Symphony No. 2 in C major, No. 5 in Haydn's ownnumbering, has been conjecturally dated to a periodbefore 1761. It again starts with a theme derived fromthe ascending scale, extended before the appearance ofthe G minor second subject. The more expandeddevelopment opens with the first subject now in thedominant major, before the return of the material in thehome key. Oboes and horns are silent in the G majorslow movement, and first and second violins share thecontinuing semiquaver figuration, with the lowerstrings collaborating in the bass line. The work endswith a simple rondo, its main subject serving to frameepisodes in C minor and in F major.
Again from the works written for Lukavec,Symphony No. 3 in G major, No. 21 in Haydn's ownlisting, has been dated to 1759 or 1760 and represents afurther development in the composer's style. In the firstmovement quaver figuration in the lower partsaccompanies the broad theme announced by oboes andviolins, the former playing an important part in the Dmajor second subject. The invitation to counterpointoffered by the principal theme is taken up in thedevelopment, and the material is further explored in therecapitulation. The G minor second movement, forstrings, brings dialogue between the first and secondviolins, and the following Menuet frames a Trio thatgives full scope to the wind instruments. The symphonyends with a fugue in which the first entries are allmarked pianissimo, a sign of contrapuntal things tocome, culminating over a dominant pedal-point.
Symphony No. 4 in D major, No. 10 in Haydn'snumbering, like the other works here included, belongsto the period the composer spent in the service of Countvon Morzin. The opening of the first movementsummons attention. The second subject, introduced bythe first violin and echoed briefly in the bass, is in Aminor, the dominant major established as the expositioncomes to an end. The central development opens with aversion of the first subject and dwindles to nothingbefore the return of the theme in recapitulation. The Dminor Andante, without oboes and horns, gives thelower strings a steady staccato, while the muted secondviolin offers syncopation and the muted first violin itsown melody. The last movement, a Tempo di Menuetto,combines the tripartite finale form with the rhythm andmood of a minuet, allowing its central section to growsofter before the rousing return of the main theme.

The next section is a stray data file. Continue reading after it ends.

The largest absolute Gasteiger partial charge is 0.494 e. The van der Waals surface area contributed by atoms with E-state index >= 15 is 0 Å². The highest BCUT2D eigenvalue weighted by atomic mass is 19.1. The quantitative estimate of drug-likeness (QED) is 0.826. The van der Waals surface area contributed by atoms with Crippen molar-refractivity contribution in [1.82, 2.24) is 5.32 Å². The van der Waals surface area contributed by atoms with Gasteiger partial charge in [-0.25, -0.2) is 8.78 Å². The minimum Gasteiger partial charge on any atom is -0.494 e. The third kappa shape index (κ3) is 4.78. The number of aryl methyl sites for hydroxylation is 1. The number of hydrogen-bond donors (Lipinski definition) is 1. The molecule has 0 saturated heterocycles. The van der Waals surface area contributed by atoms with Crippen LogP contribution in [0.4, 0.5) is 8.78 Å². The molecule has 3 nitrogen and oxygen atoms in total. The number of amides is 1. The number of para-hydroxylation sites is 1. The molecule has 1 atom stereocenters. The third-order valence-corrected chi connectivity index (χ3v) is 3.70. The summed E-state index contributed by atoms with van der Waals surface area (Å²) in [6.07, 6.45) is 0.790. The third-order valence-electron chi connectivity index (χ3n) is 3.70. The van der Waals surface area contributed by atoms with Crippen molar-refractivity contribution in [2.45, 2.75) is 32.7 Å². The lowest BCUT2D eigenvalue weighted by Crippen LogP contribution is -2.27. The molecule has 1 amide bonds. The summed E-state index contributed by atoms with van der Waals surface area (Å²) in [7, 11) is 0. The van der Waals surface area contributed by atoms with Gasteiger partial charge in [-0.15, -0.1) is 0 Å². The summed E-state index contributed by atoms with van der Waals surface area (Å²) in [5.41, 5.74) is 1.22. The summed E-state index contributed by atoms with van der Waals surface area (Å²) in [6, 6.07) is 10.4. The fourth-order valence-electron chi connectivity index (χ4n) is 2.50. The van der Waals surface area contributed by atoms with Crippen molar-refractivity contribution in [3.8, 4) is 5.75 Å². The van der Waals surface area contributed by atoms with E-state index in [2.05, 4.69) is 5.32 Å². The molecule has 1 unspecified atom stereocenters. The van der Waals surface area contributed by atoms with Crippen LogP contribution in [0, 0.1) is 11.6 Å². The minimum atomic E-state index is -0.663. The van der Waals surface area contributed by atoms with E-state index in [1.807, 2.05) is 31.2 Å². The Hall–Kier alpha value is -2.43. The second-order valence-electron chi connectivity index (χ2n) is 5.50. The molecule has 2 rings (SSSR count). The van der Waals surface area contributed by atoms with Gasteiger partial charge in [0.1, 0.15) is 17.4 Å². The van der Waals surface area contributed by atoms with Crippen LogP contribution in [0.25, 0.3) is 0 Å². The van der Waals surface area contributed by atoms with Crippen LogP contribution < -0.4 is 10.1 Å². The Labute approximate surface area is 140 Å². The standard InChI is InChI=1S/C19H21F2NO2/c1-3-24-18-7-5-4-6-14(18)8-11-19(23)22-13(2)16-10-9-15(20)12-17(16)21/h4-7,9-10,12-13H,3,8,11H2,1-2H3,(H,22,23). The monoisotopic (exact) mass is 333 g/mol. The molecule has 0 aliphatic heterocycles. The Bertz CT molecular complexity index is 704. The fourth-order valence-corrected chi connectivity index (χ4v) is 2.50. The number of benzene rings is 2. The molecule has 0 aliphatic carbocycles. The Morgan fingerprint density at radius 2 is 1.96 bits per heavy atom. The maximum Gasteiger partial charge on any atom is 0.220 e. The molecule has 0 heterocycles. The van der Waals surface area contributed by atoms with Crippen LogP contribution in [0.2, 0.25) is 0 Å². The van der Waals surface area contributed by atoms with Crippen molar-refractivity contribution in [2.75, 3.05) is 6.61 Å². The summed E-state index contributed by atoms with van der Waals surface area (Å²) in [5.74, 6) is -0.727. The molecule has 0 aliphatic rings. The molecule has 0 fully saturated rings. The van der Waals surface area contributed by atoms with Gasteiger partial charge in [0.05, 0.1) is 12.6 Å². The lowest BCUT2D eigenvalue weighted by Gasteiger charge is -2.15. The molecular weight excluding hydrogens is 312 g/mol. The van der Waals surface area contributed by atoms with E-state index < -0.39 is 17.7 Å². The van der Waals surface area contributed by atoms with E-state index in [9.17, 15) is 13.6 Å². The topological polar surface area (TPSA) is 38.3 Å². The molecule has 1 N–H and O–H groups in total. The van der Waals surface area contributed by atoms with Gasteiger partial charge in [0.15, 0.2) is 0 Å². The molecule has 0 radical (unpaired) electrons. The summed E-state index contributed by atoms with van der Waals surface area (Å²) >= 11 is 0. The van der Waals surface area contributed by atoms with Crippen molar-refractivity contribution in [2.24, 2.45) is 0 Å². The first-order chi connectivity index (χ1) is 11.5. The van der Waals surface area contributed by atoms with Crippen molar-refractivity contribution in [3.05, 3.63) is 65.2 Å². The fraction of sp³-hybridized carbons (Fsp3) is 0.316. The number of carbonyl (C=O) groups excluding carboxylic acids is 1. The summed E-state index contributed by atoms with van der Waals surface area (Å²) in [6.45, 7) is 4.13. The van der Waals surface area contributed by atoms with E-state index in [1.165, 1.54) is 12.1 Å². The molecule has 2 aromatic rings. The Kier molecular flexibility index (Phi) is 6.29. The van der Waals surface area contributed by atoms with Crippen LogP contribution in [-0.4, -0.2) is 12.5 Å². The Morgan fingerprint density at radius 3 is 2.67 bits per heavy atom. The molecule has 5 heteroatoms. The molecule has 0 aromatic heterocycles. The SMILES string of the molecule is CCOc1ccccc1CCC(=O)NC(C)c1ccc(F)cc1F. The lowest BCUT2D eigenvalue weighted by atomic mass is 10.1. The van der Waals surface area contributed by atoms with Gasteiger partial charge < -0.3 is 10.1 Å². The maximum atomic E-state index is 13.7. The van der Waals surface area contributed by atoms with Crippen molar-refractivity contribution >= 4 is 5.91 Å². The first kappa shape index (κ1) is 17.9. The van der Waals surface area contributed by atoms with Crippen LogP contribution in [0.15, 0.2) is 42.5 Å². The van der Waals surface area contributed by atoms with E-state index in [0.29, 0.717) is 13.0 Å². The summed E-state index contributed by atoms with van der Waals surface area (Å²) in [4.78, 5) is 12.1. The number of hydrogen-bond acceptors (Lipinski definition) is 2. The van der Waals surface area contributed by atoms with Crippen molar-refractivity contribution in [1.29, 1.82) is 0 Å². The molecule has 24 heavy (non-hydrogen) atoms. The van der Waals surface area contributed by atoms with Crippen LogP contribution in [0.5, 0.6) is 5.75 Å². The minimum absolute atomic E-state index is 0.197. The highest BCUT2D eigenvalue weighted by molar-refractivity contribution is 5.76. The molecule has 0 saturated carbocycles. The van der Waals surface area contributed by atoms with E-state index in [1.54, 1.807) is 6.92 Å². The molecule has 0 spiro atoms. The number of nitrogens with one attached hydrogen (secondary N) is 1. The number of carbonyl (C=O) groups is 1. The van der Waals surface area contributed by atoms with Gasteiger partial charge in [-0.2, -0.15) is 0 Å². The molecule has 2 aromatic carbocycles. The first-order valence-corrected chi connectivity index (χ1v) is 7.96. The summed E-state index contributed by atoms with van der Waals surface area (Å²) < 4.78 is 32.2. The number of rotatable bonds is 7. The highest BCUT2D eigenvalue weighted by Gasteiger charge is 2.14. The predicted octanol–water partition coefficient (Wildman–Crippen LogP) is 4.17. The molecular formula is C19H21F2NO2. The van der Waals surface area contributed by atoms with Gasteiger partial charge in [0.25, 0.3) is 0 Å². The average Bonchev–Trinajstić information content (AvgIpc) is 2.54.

Symphony No. 5 in A major, Haydn's No. 13, datesfrom about 1760 and starts with an Adagio, ma nontroppo, introduced by the strings, before the entry of thehorns in the sixth bar, with the entry of the oboesfurther delayed. The central section is largely entrustedto the strings, with the horns returning to theirdemanding r??le in recapitulation. The followingAllegro allows the violins to introduce the secondsubject, and the development is marked by wide leapsin the first violin, a characteristic effect. The Minuet hasdynamic contrasts and frames a trio that givesprominence to the wind instruments, overaccompanying violin figuration and the plucked notesof the lower strings. Violins alone start the concise finalPresto softly in thematic material interrupted byascending scales and the entry of the wind instruments.
There is similar dyanmic contrast in the central section,before the return of the opening in recapitulation.Keith Anderson